Search Images Maps Play YouTube News Gmail Drive More »
Sign in
Screen reader users: click this link for accessible mode. Accessible mode has the same essential features but works better with your reader.

Patents

  1. Advanced Patent Search
Publication numberUS6567583 B2
Publication typeGrant
Application numberUS 09/280,457
Publication dateMay 20, 2003
Filing dateMar 30, 1999
Priority dateMar 30, 1999
Fee statusPaid
Also published asEP1041409A2, EP1041409A3, US20020085805
Publication number09280457, 280457, US 6567583 B2, US 6567583B2, US-B2-6567583, US6567583 B2, US6567583B2
InventorsStephen C. Mettler, Willard C. White, III
Original AssigneeLucent Technologies Inc.
Export CitationBiBTeX, EndNote, RefMan
External Links: USPTO, USPTO Assignment, Espacenet
Mode converter and method
US 6567583 B2
Abstract
Disclosed is a system and method for converting modes in an optical network. Briefly described, the system comprises an optical pathway extending from an exit face of a single-mode waveguide to an entrance face of a multimode waveguide. A first ball lens and second ball lens are located in the optical pathway, with an optical link gap located the first and second ball lenses.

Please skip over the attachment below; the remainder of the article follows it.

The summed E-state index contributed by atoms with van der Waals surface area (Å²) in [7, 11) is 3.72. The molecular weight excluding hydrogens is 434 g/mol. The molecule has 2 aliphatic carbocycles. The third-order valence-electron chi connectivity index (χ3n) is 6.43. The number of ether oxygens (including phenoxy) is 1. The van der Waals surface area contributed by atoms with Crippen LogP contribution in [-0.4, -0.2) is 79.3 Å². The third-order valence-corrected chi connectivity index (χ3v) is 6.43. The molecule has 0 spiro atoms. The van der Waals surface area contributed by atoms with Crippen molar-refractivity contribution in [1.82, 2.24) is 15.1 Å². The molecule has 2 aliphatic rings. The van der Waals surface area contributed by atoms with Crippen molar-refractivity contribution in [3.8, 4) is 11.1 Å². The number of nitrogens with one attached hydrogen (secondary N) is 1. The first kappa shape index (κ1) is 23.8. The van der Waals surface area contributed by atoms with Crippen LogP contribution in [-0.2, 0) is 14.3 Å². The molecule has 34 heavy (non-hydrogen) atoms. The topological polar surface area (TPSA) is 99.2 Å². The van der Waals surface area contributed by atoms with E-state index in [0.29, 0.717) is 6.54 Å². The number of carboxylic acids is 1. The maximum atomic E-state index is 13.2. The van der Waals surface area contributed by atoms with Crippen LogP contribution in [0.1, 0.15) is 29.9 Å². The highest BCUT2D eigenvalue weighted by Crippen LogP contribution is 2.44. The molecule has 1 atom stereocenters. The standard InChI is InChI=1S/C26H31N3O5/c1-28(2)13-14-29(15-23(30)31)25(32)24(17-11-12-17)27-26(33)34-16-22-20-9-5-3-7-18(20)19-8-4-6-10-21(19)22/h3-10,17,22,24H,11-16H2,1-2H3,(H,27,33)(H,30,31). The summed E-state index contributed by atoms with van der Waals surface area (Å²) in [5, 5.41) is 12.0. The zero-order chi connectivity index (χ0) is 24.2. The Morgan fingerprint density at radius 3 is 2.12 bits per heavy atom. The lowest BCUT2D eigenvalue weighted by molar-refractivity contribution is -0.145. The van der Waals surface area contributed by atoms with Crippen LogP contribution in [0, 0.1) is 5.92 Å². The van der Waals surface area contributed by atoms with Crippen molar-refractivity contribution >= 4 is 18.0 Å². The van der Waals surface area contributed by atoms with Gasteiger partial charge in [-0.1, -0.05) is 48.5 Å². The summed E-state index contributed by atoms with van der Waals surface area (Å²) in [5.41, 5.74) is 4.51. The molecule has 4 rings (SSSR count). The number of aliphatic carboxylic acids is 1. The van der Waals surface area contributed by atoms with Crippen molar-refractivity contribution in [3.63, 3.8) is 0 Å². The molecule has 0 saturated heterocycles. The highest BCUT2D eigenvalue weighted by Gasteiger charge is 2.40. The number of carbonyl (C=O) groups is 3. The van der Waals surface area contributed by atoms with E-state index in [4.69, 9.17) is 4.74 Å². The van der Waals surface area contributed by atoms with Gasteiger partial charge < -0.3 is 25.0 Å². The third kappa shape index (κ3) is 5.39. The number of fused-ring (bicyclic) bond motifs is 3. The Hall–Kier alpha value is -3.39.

Images(6)
Previous page
Next page
Claims(12)
Therefore, having thus described the invention, at least the following is claimed:
1. A single-mode to multimode converter, comprising:
a substrate;
a single-mode waveguide attached to the substrate, the single-mode waveguide having an exit face;
a multimode waveguide attached to the substrate, the multimode waveguide having an entrance face, wherein the single-mode waveguide and multimode waveguide are axially aligned, and wherein an optical pathway extends from the exit face to the entrance face; and